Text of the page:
Supreme Court backs police department that read employee's texts
A police sergeant was using a work-issued pager to send sexually explicit texts. The Supreme Court ruled Thursday that the police department was entitled to read his messages.
Officials in Ontario, Calif., did not violate the privacy rights of a police sergeant when they audited transcripts of his department-issued pager and discovered sexually-explicit messages to and from his girlfriend, the US Supreme Court ruled on Thursday.
In a unanimous decision, the high court said that even if police Sgt. Jeff Quon had an expectation that his pager messages would remain private, a police department audit of his messages was nonetheless reasonable.
“Because the search was motivated by a legitimate work-related purpose, and because it was not excessive in scope, the search was reasonable,” Justice Anthony Kennedy wrote for the court.
The decision potentially opens the way for employers to examine information stored on government-issued or company-issued equipment, even when that information may be considered highly personal and private by an employee.
It puts workers nationwide on notice that personal text messages, emails, and other communications undertaken in the workplace on government or company equipment may not be entitled to Fourth Amendment privacy protections.
The high court declined to clarify the scope of an employee’s own expectations of privacy in personal information stored or captured on government or company-owned devices.
Supreme Court: Search was 'reasonable'
Kennedy said Thursday’s decision was intended to focus narrowly on when an employer may engage in a “reasonable” search of information stored on a device. The court was not prepared, Kennedy said, to opine on the broader issue of when employees enjoy a reasonable expectation of privacy in personal information remaining on those devices.
“The judiciary risks error by elaborating too fully on the Fourth Amendment implications of emerging technology before its role in society has become clear,” Kennedy wrote.
“Prudence counsels caution before the facts in the instant case are used to establish far-reaching premises that define the existence, and extent, of privacy expectations enjoyed by employees when using employer-provided communications devices,” he said.
At issue in the case was whether Jeff Quon, a sergeant in the Ontario California Police Department’s SWAT team, was entitled to sue the police chief, police department, and the city after police audited and read personal messages Quon sent and received on his department-issued pager.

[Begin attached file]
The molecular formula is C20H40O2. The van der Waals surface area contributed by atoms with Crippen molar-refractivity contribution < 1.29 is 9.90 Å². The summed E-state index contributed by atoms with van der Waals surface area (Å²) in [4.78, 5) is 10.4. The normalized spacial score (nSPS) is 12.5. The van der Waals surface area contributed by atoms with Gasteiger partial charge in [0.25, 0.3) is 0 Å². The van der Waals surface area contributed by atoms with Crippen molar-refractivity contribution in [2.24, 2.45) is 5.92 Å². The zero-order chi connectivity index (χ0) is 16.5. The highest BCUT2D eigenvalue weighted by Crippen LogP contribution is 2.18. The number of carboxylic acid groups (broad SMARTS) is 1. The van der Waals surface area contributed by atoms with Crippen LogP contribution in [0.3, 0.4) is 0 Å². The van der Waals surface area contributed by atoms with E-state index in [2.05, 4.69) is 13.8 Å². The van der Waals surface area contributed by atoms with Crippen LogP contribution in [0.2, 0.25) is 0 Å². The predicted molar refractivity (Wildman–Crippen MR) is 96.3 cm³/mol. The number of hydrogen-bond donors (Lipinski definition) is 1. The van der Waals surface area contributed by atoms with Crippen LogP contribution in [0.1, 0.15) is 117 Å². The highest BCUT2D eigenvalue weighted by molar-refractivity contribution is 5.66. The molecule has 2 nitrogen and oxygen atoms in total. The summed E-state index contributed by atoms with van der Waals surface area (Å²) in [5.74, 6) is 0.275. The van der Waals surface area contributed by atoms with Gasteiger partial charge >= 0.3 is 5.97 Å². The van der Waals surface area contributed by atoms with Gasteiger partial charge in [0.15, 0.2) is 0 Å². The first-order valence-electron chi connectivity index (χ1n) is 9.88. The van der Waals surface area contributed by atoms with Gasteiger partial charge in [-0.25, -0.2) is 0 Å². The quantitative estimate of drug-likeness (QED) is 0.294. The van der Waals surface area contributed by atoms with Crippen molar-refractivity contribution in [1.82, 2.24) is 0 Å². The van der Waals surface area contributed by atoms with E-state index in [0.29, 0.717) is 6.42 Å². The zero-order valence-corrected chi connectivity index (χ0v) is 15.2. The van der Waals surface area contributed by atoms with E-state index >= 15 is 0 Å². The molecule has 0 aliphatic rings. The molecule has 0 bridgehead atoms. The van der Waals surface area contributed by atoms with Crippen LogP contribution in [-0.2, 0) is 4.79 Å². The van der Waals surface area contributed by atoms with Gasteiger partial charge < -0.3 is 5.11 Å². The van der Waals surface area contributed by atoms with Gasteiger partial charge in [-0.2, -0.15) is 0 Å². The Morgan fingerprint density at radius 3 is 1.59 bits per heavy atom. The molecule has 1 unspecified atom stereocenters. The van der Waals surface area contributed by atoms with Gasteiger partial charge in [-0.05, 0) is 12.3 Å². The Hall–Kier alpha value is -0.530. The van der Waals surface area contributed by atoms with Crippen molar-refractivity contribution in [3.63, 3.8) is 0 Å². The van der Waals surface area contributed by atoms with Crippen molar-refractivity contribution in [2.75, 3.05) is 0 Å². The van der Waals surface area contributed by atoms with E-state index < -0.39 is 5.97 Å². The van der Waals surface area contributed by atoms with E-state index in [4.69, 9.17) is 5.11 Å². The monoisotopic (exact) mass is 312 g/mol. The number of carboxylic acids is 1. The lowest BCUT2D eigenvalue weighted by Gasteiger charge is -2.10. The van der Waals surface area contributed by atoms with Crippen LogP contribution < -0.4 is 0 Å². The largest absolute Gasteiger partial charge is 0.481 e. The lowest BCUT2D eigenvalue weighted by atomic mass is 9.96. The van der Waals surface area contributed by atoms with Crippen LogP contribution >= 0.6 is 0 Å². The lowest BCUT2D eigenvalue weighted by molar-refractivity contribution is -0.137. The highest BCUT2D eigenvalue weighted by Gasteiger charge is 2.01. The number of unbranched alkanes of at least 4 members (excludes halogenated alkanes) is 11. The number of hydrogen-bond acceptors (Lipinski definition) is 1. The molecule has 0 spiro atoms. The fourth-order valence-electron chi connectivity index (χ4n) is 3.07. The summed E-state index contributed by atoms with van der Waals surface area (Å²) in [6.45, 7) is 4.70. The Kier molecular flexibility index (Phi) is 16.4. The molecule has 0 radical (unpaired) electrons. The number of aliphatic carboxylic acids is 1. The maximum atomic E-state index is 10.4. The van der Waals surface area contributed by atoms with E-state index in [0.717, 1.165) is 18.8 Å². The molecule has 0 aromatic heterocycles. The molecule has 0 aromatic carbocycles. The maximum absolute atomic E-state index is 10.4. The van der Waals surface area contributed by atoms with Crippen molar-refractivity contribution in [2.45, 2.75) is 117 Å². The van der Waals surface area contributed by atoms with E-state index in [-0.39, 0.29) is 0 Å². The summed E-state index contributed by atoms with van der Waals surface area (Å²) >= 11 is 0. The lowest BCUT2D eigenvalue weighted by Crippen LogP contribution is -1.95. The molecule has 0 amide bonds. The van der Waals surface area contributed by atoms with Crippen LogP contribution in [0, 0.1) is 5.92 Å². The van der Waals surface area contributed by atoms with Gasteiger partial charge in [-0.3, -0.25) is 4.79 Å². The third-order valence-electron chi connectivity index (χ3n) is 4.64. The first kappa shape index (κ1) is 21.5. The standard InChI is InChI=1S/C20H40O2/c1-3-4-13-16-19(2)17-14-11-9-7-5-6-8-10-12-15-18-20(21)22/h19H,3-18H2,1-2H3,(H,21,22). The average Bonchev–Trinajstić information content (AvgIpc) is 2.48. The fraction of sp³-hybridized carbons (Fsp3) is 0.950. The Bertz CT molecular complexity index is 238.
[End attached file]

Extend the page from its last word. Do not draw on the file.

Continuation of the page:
Quon argued that the department allowed officers to use the equipment for private communications. He said the department established a verbal policy pledging not to view the content of personal communications provided the officer paid for any overcharges due to personal use of the pager. Quon always made those payments.
But at one point, the police official responsible for the pagers decided to end the arrangement. Without prior notice, the police chief ordered an audit of pager transcripts to assess the pager reimbursement policy.
Police officer sent sexually-explicit messages
The audit uncovered Quon’s sexually-explicit communications with his girlfriend, as well as personal communications with his estranged wife and a colleague at the police department.
Quon filed suit in federal court claiming the audit violated the verbal policy and his right to privacy. After a jury trial, Quon’s case was thrown out. But a panel of the Ninth US Circuit Court of Appeals reversed, agreeing with Quon that the verbal policy created an expectation of privacy.
In reversing the Ninth Circuit decision, the high court said the key issue was whether the police department’s audit of Quon’s messages was reasonable.
The court concluded that police officials acted reasonably because they undertook the audit to examine whether the department’s pager contract was being administered efficiently – rather than to discover intimate details of Quon’s private life.
“That the search did reveal intimate details of Quon’s life does not make it unreasonable, for under the circumstances a reasonable employer would not expect that such a review would intrude on such matters,” Kennedy wrote.
Employees should expect to be monitored
The high court said Quon was given prior warning through a policy advising employees that their emails and text messages might be monitored or audited at any time. The policy allowed limited personal use of government-issued computers and other equipment, but with the caveat that they might not be entirely private.
In addition, the court said as a law enforcement official, Quon should have known that his actions might be disclosed and reviewed – including a public examination of his on-the-job communications.
“It is clear that… Jeff Quon, as a law enforcement officer who served on a SWAT Team, should have understood that all of his work-related actions – including all of his communications on his official pager – were likely to be subject to public and legal scrutiny,” Justice John Paul Stevens wrote in a concurrence. “He therefore had only a limited expectation of privacy in relation to this particular audit of his pager messages.”